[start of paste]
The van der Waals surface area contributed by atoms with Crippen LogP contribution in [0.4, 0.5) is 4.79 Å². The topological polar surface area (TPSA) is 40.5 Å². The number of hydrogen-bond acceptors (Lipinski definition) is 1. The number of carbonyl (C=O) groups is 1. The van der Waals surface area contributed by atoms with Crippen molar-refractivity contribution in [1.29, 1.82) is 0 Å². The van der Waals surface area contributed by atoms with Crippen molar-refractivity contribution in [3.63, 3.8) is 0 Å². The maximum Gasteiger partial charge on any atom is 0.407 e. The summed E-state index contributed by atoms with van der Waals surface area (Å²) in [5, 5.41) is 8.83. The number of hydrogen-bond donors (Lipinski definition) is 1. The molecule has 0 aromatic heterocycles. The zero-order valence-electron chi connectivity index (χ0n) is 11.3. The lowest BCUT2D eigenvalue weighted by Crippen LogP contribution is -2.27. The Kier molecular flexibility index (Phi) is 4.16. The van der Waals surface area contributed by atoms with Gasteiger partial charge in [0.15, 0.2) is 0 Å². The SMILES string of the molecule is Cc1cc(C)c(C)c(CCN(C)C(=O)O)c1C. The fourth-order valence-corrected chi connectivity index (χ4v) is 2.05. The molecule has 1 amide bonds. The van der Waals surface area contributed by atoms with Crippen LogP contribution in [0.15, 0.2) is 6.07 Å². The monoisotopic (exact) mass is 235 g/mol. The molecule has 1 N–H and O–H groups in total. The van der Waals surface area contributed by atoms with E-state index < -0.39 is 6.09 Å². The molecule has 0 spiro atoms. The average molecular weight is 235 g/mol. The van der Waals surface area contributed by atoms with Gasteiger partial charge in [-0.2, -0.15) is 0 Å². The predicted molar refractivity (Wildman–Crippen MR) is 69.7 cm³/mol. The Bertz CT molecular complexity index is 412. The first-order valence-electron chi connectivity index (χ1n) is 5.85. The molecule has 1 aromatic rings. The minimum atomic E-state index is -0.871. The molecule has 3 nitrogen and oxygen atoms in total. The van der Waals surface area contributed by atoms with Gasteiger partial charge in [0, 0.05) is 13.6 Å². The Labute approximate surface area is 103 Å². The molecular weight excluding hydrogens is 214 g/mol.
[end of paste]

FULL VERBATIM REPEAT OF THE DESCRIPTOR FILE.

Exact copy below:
The van der Waals surface area contributed by atoms with Crippen LogP contribution in [0.4, 0.5) is 4.79 Å². The topological polar surface area (TPSA) is 40.5 Å². The number of hydrogen-bond acceptors (Lipinski definition) is 1. The number of carbonyl (C=O) groups is 1. The van der Waals surface area contributed by atoms with Crippen molar-refractivity contribution in [1.29, 1.82) is 0 Å². The van der Waals surface area contributed by atoms with Crippen molar-refractivity contribution in [3.63, 3.8) is 0 Å². The maximum Gasteiger partial charge on any atom is 0.407 e. The summed E-state index contributed by atoms with van der Waals surface area (Å²) in [5, 5.41) is 8.83. The number of hydrogen-bond donors (Lipinski definition) is 1. The molecule has 0 aromatic heterocycles. The zero-order valence-electron chi connectivity index (χ0n) is 11.3. The lowest BCUT2D eigenvalue weighted by Crippen LogP contribution is -2.27. The Kier molecular flexibility index (Phi) is 4.16. The van der Waals surface area contributed by atoms with Gasteiger partial charge in [0.15, 0.2) is 0 Å². The SMILES string of the molecule is Cc1cc(C)c(C)c(CCN(C)C(=O)O)c1C. The fourth-order valence-corrected chi connectivity index (χ4v) is 2.05. The molecule has 1 amide bonds. The van der Waals surface area contributed by atoms with Crippen LogP contribution in [0.15, 0.2) is 6.07 Å². The monoisotopic (exact) mass is 235 g/mol. The molecule has 1 N–H and O–H groups in total. The van der Waals surface area contributed by atoms with E-state index < -0.39 is 6.09 Å². The molecule has 0 spiro atoms. The average molecular weight is 235 g/mol. The van der Waals surface area contributed by atoms with Gasteiger partial charge in [-0.2, -0.15) is 0 Å². The predicted molar refractivity (Wildman–Crippen MR) is 69.7 cm³/mol. The Bertz CT molecular complexity index is 412. The first-order valence-electron chi connectivity index (χ1n) is 5.85. The molecule has 1 aromatic rings. The minimum atomic E-state index is -0.871. The molecule has 3 nitrogen and oxygen atoms in total. The van der Waals surface area contributed by atoms with Gasteiger partial charge in [0, 0.05) is 13.6 Å². The Labute approximate surface area is 103 Å². The molecular weight excluding hydrogens is 214 g/mol.